Scrub Turkey by girlie

Scrub Turkey

I spent some time at Grassy Head with a friend this morning. We were visited by kookaburras, magpies, black cockatoos, lorikeets and this inquisitive scrub turkey (sometimes called bush turkey or brush turkey). Despite its name, the Scrub Turkey is not related to the American turkey. It is native to the east coast of Australia. It is a mound-building bird and incubates its eggs in huge mounds of leaf litter and earth, 1 to 1.5 metres high and up to 4 metres across. The eggs are hatched by the heat of the composting material which is tended only by the males. They regulate the temperature by adding or removing material in an effort to maintain the correct temperature of the mound. They can have a fraught relationship with householders when they insist on frequenting their gardens, digging and scratching up all one's carefully tended plants.
Looks like your turkey is a natural poser! Nice capture.
December 8th, 2012  
Nice turkey! Very photogenic.
December 8th, 2012  
I think the only thing that could come close to rivalling a Scrub Turkey in the ugly stakes would be an Emu. That said, I think you definitely found his good side. Well done.
December 8th, 2012  
Might I add that the young are deserted at birth and left to fend for themselves. We had them when we lived at The Gap and while they were frustrating for Ray, one year the eggs hatched and we had hours of fun watching the little turkeys run around the yard. Good photos Robin
December 8th, 2012  
This brings back memories from years ago when I lived in SE Qld, we were having a picnic and watched scrub turkeys wandering around. Another group laid out their picnic blanket and went back to their car to get something else, and before we could stop them two scrub turkeys darted over and stole food and a baby dummy (not sure why they wanted the dummy) from the picnickers. Everyone who witnessed it fell about laughing. Fortunately the victims of this turkey had plenty of other food so didn't suffer too much (and they saw the funny side of things)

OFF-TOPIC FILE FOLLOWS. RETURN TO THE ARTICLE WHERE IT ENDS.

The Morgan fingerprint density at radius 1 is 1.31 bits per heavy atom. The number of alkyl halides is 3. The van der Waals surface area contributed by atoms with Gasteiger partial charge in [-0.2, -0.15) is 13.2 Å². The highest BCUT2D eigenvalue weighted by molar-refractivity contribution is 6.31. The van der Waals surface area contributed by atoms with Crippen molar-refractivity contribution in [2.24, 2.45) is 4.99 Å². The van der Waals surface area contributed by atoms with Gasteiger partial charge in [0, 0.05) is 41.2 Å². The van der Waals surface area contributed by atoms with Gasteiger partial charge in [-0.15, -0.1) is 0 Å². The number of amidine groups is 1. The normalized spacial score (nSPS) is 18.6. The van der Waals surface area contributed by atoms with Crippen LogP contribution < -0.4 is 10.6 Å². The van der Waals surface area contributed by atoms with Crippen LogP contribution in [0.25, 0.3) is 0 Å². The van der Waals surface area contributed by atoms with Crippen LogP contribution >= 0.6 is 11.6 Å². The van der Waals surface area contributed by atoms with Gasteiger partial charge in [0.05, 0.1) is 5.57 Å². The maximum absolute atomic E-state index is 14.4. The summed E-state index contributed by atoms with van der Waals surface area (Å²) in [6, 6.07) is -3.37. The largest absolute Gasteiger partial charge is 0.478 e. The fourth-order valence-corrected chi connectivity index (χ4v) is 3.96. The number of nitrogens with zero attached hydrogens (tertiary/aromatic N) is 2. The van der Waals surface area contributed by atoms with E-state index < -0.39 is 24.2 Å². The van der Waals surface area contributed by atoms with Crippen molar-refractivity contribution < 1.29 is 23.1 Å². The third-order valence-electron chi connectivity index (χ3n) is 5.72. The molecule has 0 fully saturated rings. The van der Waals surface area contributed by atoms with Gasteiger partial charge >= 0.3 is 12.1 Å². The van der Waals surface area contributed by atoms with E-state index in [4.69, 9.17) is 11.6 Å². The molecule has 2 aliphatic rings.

December 8th, 2012  
@david68 Oh, that's a bit harsh, David! I think that tail is fantastic; maybe the rest leaves a bit to be desired, though.
@shirleytemple @lbmcshutter Scrub turkeys always seem to be one of those Australian animals that everyone has an amusing tale about. They are so funny to watch and they don't mind mixing it with us humans. Love the detail about the baby's dummy.
December 8th, 2012  
Very interesting birds. I was so taken with the explanation of how the daddy turkey carefully tends to the mound to regulate the temperature, and then I learn that the chicks are abandoned at birth! LOL Go figure. ;-)
I'm not familiar with the term 'baby dummy'. Would that be a child's baby doll? How funny that the turkey would run off with that. We need pictures!
December 8th, 2012  
@pasadenarose Thanks, PasadenaRose. No, a baby's dummy is what you'd probably call a pacifier. Yes, it would have been good to see a shot of that!
December 8th, 2012  
Oh, a pacifier...I learned something new.
That would have been a very funny photo.
December 8th, 2012  
Your collage is marvellous,the way it shows off these beautiful birds
December 8th, 2012